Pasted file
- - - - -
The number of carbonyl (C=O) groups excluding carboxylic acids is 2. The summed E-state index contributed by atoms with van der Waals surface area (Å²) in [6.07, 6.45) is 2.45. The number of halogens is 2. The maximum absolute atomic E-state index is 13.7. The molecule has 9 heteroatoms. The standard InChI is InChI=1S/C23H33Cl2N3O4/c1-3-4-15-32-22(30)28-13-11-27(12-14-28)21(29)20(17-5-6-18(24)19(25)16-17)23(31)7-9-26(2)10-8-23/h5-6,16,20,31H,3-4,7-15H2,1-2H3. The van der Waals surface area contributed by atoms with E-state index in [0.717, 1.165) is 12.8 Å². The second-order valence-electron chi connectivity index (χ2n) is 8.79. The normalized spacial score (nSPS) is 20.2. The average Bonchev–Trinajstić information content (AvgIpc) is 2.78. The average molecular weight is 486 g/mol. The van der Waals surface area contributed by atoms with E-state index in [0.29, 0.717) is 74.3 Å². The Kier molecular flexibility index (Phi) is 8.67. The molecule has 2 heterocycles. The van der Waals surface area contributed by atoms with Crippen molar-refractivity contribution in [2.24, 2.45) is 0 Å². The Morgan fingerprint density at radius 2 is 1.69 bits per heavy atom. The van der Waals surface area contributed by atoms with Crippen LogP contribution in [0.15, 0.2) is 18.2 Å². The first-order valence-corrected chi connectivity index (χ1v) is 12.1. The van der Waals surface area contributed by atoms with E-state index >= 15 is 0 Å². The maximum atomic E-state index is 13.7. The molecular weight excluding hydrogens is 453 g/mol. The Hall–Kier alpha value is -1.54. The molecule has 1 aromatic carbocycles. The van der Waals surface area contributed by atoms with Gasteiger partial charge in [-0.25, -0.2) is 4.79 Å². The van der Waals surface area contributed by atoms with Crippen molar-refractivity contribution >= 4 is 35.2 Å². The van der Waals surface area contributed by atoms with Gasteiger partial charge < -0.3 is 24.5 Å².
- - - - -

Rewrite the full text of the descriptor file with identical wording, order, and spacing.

The number of carbonyl (C=O) groups excluding carboxylic acids is 2. The summed E-state index contributed by atoms with van der Waals surface area (Å²) in [6.07, 6.45) is 2.45. The number of halogens is 2. The maximum absolute atomic E-state index is 13.7. The molecule has 9 heteroatoms. The standard InChI is InChI=1S/C23H33Cl2N3O4/c1-3-4-15-32-22(30)28-13-11-27(12-14-28)21(29)20(17-5-6-18(24)19(25)16-17)23(31)7-9-26(2)10-8-23/h5-6,16,20,31H,3-4,7-15H2,1-2H3. The van der Waals surface area contributed by atoms with E-state index in [0.717, 1.165) is 12.8 Å². The second-order valence-electron chi connectivity index (χ2n) is 8.79. The normalized spacial score (nSPS) is 20.2. The average Bonchev–Trinajstić information content (AvgIpc) is 2.78. The average molecular weight is 486 g/mol. The van der Waals surface area contributed by atoms with E-state index in [0.29, 0.717) is 74.3 Å². The Kier molecular flexibility index (Phi) is 8.67. The molecule has 2 heterocycles. The van der Waals surface area contributed by atoms with Crippen molar-refractivity contribution in [2.24, 2.45) is 0 Å². The Morgan fingerprint density at radius 2 is 1.69 bits per heavy atom. The van der Waals surface area contributed by atoms with Crippen LogP contribution in [0.15, 0.2) is 18.2 Å². The first-order valence-corrected chi connectivity index (χ1v) is 12.1. The van der Waals surface area contributed by atoms with E-state index >= 15 is 0 Å². The maximum atomic E-state index is 13.7. The molecular weight excluding hydrogens is 453 g/mol. The Hall–Kier alpha value is -1.54. The molecule has 1 aromatic carbocycles. The van der Waals surface area contributed by atoms with Gasteiger partial charge in [-0.25, -0.2) is 4.79 Å². The van der Waals surface area contributed by atoms with Crippen molar-refractivity contribution >= 4 is 35.2 Å². The van der Waals surface area contributed by atoms with Gasteiger partial charge < -0.3 is 24.5 Å².